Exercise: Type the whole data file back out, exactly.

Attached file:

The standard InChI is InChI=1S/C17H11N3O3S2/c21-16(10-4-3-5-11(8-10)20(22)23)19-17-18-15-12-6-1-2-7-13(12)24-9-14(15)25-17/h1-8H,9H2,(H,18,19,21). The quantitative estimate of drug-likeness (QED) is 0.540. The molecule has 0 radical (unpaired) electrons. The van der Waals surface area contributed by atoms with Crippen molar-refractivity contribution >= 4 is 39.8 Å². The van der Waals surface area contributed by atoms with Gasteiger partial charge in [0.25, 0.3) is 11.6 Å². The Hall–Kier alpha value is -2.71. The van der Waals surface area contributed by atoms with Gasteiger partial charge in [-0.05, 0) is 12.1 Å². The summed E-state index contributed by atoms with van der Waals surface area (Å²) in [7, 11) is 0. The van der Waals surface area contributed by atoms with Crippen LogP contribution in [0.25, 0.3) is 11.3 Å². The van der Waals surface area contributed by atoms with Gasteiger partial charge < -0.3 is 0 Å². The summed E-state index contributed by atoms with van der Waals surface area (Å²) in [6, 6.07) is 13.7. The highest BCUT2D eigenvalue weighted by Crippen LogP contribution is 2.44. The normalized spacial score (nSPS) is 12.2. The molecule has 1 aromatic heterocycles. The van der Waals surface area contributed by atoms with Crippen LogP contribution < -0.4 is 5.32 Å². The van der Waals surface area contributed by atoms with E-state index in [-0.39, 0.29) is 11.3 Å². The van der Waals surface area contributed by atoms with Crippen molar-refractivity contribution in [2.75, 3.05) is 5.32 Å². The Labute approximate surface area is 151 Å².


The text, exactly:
The standard InChI is InChI=1S/C17H11N3O3S2/c21-16(10-4-3-5-11(8-10)20(22)23)19-17-18-15-12-6-1-2-7-13(12)24-9-14(15)25-17/h1-8H,9H2,(H,18,19,21). The quantitative estimate of drug-likeness (QED) is 0.540. The molecule has 0 radical (unpaired) electrons. The van der Waals surface area contributed by atoms with Crippen molar-refractivity contribution >= 4 is 39.8 Å². The van der Waals surface area contributed by atoms with Gasteiger partial charge in [0.25, 0.3) is 11.6 Å². The Hall–Kier alpha value is -2.71. The van der Waals surface area contributed by atoms with Gasteiger partial charge in [-0.05, 0) is 12.1 Å². The summed E-state index contributed by atoms with van der Waals surface area (Å²) in [7, 11) is 0. The van der Waals surface area contributed by atoms with Crippen LogP contribution in [0.25, 0.3) is 11.3 Å². The van der Waals surface area contributed by atoms with Gasteiger partial charge < -0.3 is 0 Å². The summed E-state index contributed by atoms with van der Waals surface area (Å²) in [6, 6.07) is 13.7. The highest BCUT2D eigenvalue weighted by Crippen LogP contribution is 2.44. The normalized spacial score (nSPS) is 12.2. The molecule has 1 aromatic heterocycles. The van der Waals surface area contributed by atoms with Crippen LogP contribution < -0.4 is 5.32 Å². The van der Waals surface area contributed by atoms with E-state index in [-0.39, 0.29) is 11.3 Å². The van der Waals surface area contributed by atoms with Crippen molar-refractivity contribution in [2.75, 3.05) is 5.32 Å². The Labute approximate surface area is 151 Å².